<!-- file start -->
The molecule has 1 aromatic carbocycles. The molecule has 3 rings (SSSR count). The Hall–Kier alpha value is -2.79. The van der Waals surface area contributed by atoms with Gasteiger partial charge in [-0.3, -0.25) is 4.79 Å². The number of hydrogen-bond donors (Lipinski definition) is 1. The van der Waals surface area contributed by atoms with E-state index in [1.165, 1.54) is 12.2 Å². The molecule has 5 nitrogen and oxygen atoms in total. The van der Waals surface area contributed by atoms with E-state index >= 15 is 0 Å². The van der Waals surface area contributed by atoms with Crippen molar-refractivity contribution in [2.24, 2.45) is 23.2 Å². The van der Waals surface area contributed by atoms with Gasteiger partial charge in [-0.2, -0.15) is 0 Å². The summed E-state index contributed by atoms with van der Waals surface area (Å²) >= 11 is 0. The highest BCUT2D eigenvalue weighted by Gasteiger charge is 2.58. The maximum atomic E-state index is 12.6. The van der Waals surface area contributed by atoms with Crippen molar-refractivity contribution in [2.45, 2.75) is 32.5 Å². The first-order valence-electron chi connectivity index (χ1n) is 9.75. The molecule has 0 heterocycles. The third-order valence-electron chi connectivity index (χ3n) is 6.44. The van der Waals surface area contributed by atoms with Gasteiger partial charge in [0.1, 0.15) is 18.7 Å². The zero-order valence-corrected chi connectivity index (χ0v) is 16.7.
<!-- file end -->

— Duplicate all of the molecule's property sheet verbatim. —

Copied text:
The molecule has 1 aromatic carbocycles. The molecule has 3 rings (SSSR count). The Hall–Kier alpha value is -2.79. The van der Waals surface area contributed by atoms with Gasteiger partial charge in [-0.3, -0.25) is 4.79 Å². The number of hydrogen-bond donors (Lipinski definition) is 1. The van der Waals surface area contributed by atoms with E-state index in [1.165, 1.54) is 12.2 Å². The molecule has 5 nitrogen and oxygen atoms in total. The van der Waals surface area contributed by atoms with E-state index >= 15 is 0 Å². The van der Waals surface area contributed by atoms with Crippen molar-refractivity contribution in [2.24, 2.45) is 23.2 Å². The van der Waals surface area contributed by atoms with Gasteiger partial charge in [-0.2, -0.15) is 0 Å². The summed E-state index contributed by atoms with van der Waals surface area (Å²) >= 11 is 0. The highest BCUT2D eigenvalue weighted by Gasteiger charge is 2.58. The maximum atomic E-state index is 12.6. The van der Waals surface area contributed by atoms with Crippen molar-refractivity contribution in [2.45, 2.75) is 32.5 Å². The first-order valence-electron chi connectivity index (χ1n) is 9.75. The molecule has 0 heterocycles. The third-order valence-electron chi connectivity index (χ3n) is 6.44. The van der Waals surface area contributed by atoms with Gasteiger partial charge in [0.1, 0.15) is 18.7 Å². The zero-order valence-corrected chi connectivity index (χ0v) is 16.7.